Santa Cruz Mayor Justin Cummings has had a busy term so far this year.
He took office a few months before the Covid-19 pandemic began, shutting down most parts of public life. And this past spring, activists and politicians from Santa Cruz and other communities around the globe began taking a serious look at issues of law enforcement and systemic racism, and Cummings has been involved in those discussions.
Cummings is Santa Cruz’s first Black male mayor, and his term immediately followed that of former Mayor Martine Watkins—who identifies as mixed race and served as the city’s first-ever mayor of African American heritage. After nationwide protests broke out last month in the wake of the Memorial Day killing of George Floyd at the hands of Minneapolis Police, Cummings took a knee next to Police Chief Andy Mills at a May 30 protest on Pacific Avenue. Santa Cruz Sentinel photographer Shmuel Thaler snapped a couple pictures, and images of the pair were shared widely, garnering attention from outlets and television programs around the country, including the Los Angeles Times and Real Time with Bill Maher. The political moment has provided an impetus for both Cummings and Mills to move forward with proposed policing reforms.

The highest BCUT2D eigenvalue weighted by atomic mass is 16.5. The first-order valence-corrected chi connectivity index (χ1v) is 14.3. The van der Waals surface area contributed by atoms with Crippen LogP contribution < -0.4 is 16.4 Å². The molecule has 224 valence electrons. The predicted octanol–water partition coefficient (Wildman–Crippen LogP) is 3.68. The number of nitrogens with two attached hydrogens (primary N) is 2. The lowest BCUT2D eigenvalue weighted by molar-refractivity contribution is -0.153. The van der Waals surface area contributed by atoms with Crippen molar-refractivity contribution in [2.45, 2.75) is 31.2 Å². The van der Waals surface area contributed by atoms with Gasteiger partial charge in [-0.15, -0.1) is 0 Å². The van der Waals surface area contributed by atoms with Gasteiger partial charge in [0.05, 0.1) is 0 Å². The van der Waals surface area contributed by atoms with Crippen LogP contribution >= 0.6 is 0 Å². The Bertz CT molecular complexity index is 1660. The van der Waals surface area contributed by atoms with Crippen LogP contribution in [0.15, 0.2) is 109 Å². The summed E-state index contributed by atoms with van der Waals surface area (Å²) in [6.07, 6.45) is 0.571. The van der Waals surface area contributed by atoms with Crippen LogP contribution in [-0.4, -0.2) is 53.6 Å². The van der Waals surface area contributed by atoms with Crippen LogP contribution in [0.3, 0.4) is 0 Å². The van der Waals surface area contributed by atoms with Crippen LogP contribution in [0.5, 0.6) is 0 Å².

On Tuesday afternoon, the Santa Cruz City Council also voted unanimously to install a Black Lives Matter Mural and to display Pan-African and Black Lives Matter flags in the front of City Hall during the month of July every year.
Good Times caught up with Cummings last week to discuss the novel coronavirus pandemic, homeless services, budget cuts and more.
What’s it like leading a city during a pandemic?
It’s had its challenges. Santa Cruz has been doing such a phenomenal job sheltering in place and following the county health officer’s orders. The most challenging thing has been the fact that you have a community that’s in compliance, and then, as the weather’s getting nicer—we’re starting to get people from other communities coming through and people feeling like ‘We’re doing everything we’re supposed to; what gives with all these people coming in?’ And a big part is that, as we’re opening up—law enforcement’s had a really difficult job as it is—and now, how do we enforce all of these orders? It’s something that is a bit overwhelming, but we’re doing our best, and the people of Santa Cruz have been doing everything they can to really ensure the health and safety of their communities.
The state of homeless services has changed so much since March—with a big increase in the numbers of bathrooms and hand-washing stations and places for people to sleep. Is this a temporary fix to get us through the pandemic? Or is Santa Cruz piloting a more permanent path forward?